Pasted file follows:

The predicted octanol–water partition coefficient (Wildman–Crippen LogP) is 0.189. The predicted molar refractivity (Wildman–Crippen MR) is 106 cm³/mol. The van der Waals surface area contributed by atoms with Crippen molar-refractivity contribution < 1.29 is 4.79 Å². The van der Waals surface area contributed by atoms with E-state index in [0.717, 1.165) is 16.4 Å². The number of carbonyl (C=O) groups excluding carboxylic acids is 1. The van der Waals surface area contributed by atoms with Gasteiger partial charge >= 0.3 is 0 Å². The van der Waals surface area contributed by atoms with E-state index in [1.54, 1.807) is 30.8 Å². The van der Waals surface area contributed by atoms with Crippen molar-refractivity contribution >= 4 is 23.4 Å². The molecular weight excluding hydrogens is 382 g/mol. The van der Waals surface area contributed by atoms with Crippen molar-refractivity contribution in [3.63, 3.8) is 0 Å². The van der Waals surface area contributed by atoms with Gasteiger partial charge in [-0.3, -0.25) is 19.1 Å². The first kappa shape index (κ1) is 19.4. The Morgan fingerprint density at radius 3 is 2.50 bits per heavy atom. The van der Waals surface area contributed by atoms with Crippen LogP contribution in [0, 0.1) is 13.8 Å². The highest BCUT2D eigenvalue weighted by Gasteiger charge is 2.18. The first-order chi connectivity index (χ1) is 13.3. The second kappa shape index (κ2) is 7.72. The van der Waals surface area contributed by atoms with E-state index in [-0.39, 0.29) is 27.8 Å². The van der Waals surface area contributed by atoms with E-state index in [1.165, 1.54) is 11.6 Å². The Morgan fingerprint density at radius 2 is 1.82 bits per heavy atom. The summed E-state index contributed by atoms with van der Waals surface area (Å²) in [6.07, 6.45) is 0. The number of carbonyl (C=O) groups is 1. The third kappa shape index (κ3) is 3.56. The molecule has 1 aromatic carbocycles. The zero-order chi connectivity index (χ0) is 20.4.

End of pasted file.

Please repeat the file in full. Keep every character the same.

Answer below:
The predicted octanol–water partition coefficient (Wildman–Crippen LogP) is 0.189. The predicted molar refractivity (Wildman–Crippen MR) is 106 cm³/mol. The van der Waals surface area contributed by atoms with Crippen molar-refractivity contribution < 1.29 is 4.79 Å². The van der Waals surface area contributed by atoms with E-state index in [0.717, 1.165) is 16.4 Å². The number of carbonyl (C=O) groups excluding carboxylic acids is 1. The van der Waals surface area contributed by atoms with Gasteiger partial charge >= 0.3 is 0 Å². The van der Waals surface area contributed by atoms with E-state index in [1.54, 1.807) is 30.8 Å². The van der Waals surface area contributed by atoms with Crippen molar-refractivity contribution >= 4 is 23.4 Å². The molecular weight excluding hydrogens is 382 g/mol. The van der Waals surface area contributed by atoms with Crippen molar-refractivity contribution in [3.63, 3.8) is 0 Å². The van der Waals surface area contributed by atoms with Gasteiger partial charge in [-0.3, -0.25) is 19.1 Å². The first kappa shape index (κ1) is 19.4. The Morgan fingerprint density at radius 3 is 2.50 bits per heavy atom. The van der Waals surface area contributed by atoms with Crippen LogP contribution in [0, 0.1) is 13.8 Å². The highest BCUT2D eigenvalue weighted by Gasteiger charge is 2.18. The first-order chi connectivity index (χ1) is 13.3. The second kappa shape index (κ2) is 7.72. The van der Waals surface area contributed by atoms with E-state index in [-0.39, 0.29) is 27.8 Å². The van der Waals surface area contributed by atoms with E-state index in [1.165, 1.54) is 11.6 Å². The Morgan fingerprint density at radius 2 is 1.82 bits per heavy atom. The summed E-state index contributed by atoms with van der Waals surface area (Å²) in [6.07, 6.45) is 0. The number of carbonyl (C=O) groups is 1. The third kappa shape index (κ3) is 3.56. The molecule has 1 aromatic carbocycles. The zero-order chi connectivity index (χ0) is 20.4.